The sombreness of the nave is barely enlightened by the clerestory, and isn't helped by several heavy memorials around the north doorway. But the lady chapel at the end of the north aisle is rather sweet. In medieval times, it was the chapel of the guild of St James, says Mortlock. In any case, there is plenty of evidence of the busy life of the parish, so the gloom doesn't weigh you down too much.

The base of the roodscreen survives, and you step up through it into the 19th century chancel. Now, this is really serious - the great east window positively frowns on you. But all this lightened by a gorgeous window of 1966 by Herbert Powell depicting the parables of the Sower and the Good Shepherd, all very much in the contemporary style of the day. There would be a loss of nerve over the following half century from which stained glass design is only now recovering from.

Parables of the Sower and the Good Samaritan (Hugh Powell, 1966) A sower went forth to sow (Hugh Powell, 1966) Parable of the Good Shepherd (Hugh Powell, 1966) I am the Good Shepherd (Hugh Powell, 1966) Inniskilling (Hugh Powell, 1966)

The east window is an early work by the O'Connor Brothers of 1854, and is really rather magnificent, showing two angels flanking the Good Samaritan at the bottom, and a Crucifixion flanked by the Resurrection and the Ascension. Clearly, the window is before George Taylor took over the firm and rebuilt its fortunes, and their earlier style is more harmonious than it would become by the 1870s. Up in the sanctuary, the Victorians reset the perky tomb of Richard Coddington. Brasses of Coddington and his wife are set within a semi-circular relief, and the tomb chest beneath glows with heraldry.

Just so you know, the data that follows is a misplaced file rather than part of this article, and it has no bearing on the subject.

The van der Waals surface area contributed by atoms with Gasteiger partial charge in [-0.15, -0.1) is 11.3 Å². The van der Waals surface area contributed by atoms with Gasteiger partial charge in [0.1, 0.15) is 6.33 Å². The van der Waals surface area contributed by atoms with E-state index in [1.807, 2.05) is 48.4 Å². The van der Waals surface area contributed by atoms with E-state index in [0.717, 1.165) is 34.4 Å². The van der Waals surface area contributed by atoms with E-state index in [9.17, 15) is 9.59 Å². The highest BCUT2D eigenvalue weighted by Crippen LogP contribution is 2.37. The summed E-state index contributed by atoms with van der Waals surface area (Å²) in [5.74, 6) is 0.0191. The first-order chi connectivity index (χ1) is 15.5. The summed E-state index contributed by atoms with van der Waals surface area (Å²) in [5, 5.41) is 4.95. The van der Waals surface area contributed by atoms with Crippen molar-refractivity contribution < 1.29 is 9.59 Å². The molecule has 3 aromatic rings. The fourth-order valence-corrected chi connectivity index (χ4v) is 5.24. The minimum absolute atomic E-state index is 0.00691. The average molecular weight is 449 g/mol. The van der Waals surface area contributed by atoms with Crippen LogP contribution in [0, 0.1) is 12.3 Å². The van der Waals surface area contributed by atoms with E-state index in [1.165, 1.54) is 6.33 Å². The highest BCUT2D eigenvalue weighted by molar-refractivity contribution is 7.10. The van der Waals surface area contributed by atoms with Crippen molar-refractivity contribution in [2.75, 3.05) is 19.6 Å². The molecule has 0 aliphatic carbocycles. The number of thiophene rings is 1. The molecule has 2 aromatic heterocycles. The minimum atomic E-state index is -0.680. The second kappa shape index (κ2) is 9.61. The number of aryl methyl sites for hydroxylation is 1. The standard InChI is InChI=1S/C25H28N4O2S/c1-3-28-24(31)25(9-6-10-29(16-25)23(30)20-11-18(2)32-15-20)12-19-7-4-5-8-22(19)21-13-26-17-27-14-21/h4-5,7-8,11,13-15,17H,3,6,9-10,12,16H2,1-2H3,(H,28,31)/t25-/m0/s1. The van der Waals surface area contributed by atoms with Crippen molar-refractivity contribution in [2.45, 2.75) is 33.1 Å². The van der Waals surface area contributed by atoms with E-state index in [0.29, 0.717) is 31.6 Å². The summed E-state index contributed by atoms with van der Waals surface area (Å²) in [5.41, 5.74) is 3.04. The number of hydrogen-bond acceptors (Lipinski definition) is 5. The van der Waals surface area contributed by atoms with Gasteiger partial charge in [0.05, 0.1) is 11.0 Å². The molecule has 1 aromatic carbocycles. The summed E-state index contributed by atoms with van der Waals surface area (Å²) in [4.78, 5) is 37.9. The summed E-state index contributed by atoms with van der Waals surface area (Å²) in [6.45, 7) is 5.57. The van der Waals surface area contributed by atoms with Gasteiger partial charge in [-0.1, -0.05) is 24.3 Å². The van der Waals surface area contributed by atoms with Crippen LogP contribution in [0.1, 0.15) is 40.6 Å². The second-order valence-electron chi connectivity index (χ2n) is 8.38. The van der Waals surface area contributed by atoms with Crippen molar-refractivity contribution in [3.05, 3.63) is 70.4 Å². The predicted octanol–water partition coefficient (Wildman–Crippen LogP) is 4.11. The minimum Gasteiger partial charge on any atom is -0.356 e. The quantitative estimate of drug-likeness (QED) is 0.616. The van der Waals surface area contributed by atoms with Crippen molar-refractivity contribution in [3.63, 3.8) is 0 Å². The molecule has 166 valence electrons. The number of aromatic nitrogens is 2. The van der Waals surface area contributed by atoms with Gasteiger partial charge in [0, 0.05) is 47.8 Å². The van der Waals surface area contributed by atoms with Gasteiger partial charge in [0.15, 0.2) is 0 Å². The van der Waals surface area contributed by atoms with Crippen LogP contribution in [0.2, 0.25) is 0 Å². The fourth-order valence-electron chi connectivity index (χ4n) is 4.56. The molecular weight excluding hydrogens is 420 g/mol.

Coddington was not from Suffolk at all, and could never have expected to end up buried here. However, when the monasteries were suppressed in the 1530s, Henry VIII offered the estate and lands of Ixworth Priory to Coddington in exchange for the village he owned near Ewell in Surrey. This was good business for Coddington, but unfortunate for the villagers of the little settlement of Cuddington, because Henry had their houses and church erased from the map.

In their place, he built the massive pile of Nonesuch Palace, the largest, grandest and most highly decorated single construction in England during the course of the 16th century. It was furnished with all the great riches that continental Europe had to offer. It was surrounded by an amazing park, woodlands and rides. I suppose that it is good to know that the irreplaceable treasures of the English medieval church weren't all frittered away on pointless and fruitless sieges of French coastal towns.

Nonesuch Palace no longer exists. When the English royal family could no longer keep itself in the manner to which it had become accustomed, the house was demolished for building materials. This seems to have taken a considerable time, for destruction began in the 1680s, but at least one of the towers was still standing in the early 18th century. Oliver Cromwell himself had overseen the selling off of the contents during the Commonwealth, and his parliament had ordered the cutting down of most of the trees for shipbuilding. Hardly a memory survives today. But Richard Coddington lies here, probably still feeling quietly pleased with himself.

  died on active service in Burma on July the first 1944 (Hugh Powell, 1966)

Simon Knott, March 2018

looking east font and view east
Three Marys and an angel at the empty tomb (O'Connors, 1854) Blessed Virgin, St John and Mary Magdalene at the foot of the cross (O'Connors, 1854) Disciples and an angel at the Ascension of Christ  (O'Connors, 1854)
sorrow not even as others which have no hope (O'Connors, 1854) The Good Samaritan (O'Connors, 1854) Even so them also which sleep in Jesus will God bring with him (O'Connors, 1854)
Abraham takes his son Isaac to be sacrificed (Lavers & Barraud, 1867) crucified An angel stays Abraham's hand from sacrificing his son Isaac (Lavers & Barraud, 1867)
For 45 years Carpenter on Ixworth Abbey estate